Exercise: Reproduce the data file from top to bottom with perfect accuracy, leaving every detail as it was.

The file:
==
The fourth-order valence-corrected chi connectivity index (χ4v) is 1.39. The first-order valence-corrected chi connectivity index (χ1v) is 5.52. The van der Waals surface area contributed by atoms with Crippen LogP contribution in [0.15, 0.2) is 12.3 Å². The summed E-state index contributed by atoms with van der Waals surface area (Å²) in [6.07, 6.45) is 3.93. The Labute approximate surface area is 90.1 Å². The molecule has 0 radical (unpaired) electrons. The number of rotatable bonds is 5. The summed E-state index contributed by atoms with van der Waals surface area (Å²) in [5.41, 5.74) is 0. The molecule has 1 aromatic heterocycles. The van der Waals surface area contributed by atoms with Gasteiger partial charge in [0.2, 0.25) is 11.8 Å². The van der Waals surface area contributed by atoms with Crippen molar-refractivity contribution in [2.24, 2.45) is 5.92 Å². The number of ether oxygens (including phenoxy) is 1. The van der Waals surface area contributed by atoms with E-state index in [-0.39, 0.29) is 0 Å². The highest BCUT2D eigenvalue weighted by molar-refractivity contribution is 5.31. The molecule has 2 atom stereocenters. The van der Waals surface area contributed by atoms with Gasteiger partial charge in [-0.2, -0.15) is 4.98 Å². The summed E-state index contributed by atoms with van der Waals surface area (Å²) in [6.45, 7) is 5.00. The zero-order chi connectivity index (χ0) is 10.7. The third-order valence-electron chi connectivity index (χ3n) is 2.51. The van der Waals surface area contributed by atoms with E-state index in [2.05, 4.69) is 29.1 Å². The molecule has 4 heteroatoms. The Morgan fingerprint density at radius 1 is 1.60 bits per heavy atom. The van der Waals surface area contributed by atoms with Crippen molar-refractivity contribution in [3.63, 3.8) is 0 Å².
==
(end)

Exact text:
The fourth-order valence-corrected chi connectivity index (χ4v) is 1.39. The first-order valence-corrected chi connectivity index (χ1v) is 5.52. The van der Waals surface area contributed by atoms with Crippen LogP contribution in [0.15, 0.2) is 12.3 Å². The summed E-state index contributed by atoms with van der Waals surface area (Å²) in [6.07, 6.45) is 3.93. The Labute approximate surface area is 90.1 Å². The molecule has 0 radical (unpaired) electrons. The number of rotatable bonds is 5. The summed E-state index contributed by atoms with van der Waals surface area (Å²) in [5.41, 5.74) is 0. The molecule has 1 aromatic heterocycles. The van der Waals surface area contributed by atoms with Gasteiger partial charge in [0.2, 0.25) is 11.8 Å². The van der Waals surface area contributed by atoms with Crippen molar-refractivity contribution in [2.24, 2.45) is 5.92 Å². The number of ether oxygens (including phenoxy) is 1. The van der Waals surface area contributed by atoms with E-state index in [-0.39, 0.29) is 0 Å². The highest BCUT2D eigenvalue weighted by molar-refractivity contribution is 5.31. The molecule has 2 atom stereocenters. The van der Waals surface area contributed by atoms with Gasteiger partial charge in [-0.2, -0.15) is 4.98 Å². The summed E-state index contributed by atoms with van der Waals surface area (Å²) in [6.45, 7) is 5.00. The zero-order chi connectivity index (χ0) is 10.7. The third-order valence-electron chi connectivity index (χ3n) is 2.51. The van der Waals surface area contributed by atoms with E-state index in [2.05, 4.69) is 29.1 Å². The molecule has 4 heteroatoms. The Morgan fingerprint density at radius 1 is 1.60 bits per heavy atom. The van der Waals surface area contributed by atoms with Crippen molar-refractivity contribution in [3.63, 3.8) is 0 Å².